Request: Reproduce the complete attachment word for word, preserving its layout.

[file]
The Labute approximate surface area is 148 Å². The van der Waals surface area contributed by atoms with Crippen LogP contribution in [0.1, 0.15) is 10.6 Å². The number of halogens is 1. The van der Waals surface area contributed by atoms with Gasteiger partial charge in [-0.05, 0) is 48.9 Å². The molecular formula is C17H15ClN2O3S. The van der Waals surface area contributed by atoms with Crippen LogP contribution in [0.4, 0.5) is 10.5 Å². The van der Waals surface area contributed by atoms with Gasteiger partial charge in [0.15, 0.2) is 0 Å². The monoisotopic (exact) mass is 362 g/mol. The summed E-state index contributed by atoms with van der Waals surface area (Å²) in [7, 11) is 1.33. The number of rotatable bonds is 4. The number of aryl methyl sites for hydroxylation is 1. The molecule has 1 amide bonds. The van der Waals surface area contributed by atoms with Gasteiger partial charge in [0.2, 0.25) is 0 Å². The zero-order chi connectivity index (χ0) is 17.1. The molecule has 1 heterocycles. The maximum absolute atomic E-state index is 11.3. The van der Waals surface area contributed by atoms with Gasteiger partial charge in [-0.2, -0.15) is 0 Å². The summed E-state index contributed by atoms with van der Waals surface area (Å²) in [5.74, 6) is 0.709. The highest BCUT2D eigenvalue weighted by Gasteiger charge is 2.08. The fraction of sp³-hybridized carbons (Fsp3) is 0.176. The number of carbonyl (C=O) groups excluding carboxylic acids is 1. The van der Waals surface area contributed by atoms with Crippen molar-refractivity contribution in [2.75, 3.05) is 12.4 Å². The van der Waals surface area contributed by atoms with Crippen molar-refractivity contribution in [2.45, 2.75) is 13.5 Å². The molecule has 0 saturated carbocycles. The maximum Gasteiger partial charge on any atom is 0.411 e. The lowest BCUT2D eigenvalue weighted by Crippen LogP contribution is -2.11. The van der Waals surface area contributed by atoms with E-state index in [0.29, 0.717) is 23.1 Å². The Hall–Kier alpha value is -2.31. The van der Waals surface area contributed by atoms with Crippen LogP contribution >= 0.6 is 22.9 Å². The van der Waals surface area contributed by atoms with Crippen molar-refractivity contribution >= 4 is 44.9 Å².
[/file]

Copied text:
The Labute approximate surface area is 148 Å². The van der Waals surface area contributed by atoms with Crippen LogP contribution in [0.1, 0.15) is 10.6 Å². The number of halogens is 1. The van der Waals surface area contributed by atoms with Gasteiger partial charge in [-0.05, 0) is 48.9 Å². The molecular formula is C17H15ClN2O3S. The van der Waals surface area contributed by atoms with Crippen LogP contribution in [0.4, 0.5) is 10.5 Å². The van der Waals surface area contributed by atoms with Gasteiger partial charge in [0.15, 0.2) is 0 Å². The monoisotopic (exact) mass is 362 g/mol. The summed E-state index contributed by atoms with van der Waals surface area (Å²) in [7, 11) is 1.33. The number of rotatable bonds is 4. The number of aryl methyl sites for hydroxylation is 1. The molecule has 1 amide bonds. The van der Waals surface area contributed by atoms with Gasteiger partial charge in [0.2, 0.25) is 0 Å². The zero-order chi connectivity index (χ0) is 17.1. The molecule has 1 heterocycles. The maximum absolute atomic E-state index is 11.3. The van der Waals surface area contributed by atoms with Gasteiger partial charge in [-0.2, -0.15) is 0 Å². The summed E-state index contributed by atoms with van der Waals surface area (Å²) in [5.74, 6) is 0.709. The highest BCUT2D eigenvalue weighted by Gasteiger charge is 2.08. The fraction of sp³-hybridized carbons (Fsp3) is 0.176. The number of carbonyl (C=O) groups excluding carboxylic acids is 1. The van der Waals surface area contributed by atoms with Crippen molar-refractivity contribution in [2.75, 3.05) is 12.4 Å². The van der Waals surface area contributed by atoms with Crippen molar-refractivity contribution in [2.45, 2.75) is 13.5 Å². The molecule has 0 saturated carbocycles. The maximum Gasteiger partial charge on any atom is 0.411 e. The lowest BCUT2D eigenvalue weighted by Crippen LogP contribution is -2.11. The van der Waals surface area contributed by atoms with E-state index in [0.29, 0.717) is 23.1 Å². The Hall–Kier alpha value is -2.31. The van der Waals surface area contributed by atoms with Crippen LogP contribution >= 0.6 is 22.9 Å². The van der Waals surface area contributed by atoms with Crippen molar-refractivity contribution >= 4 is 44.9 Å².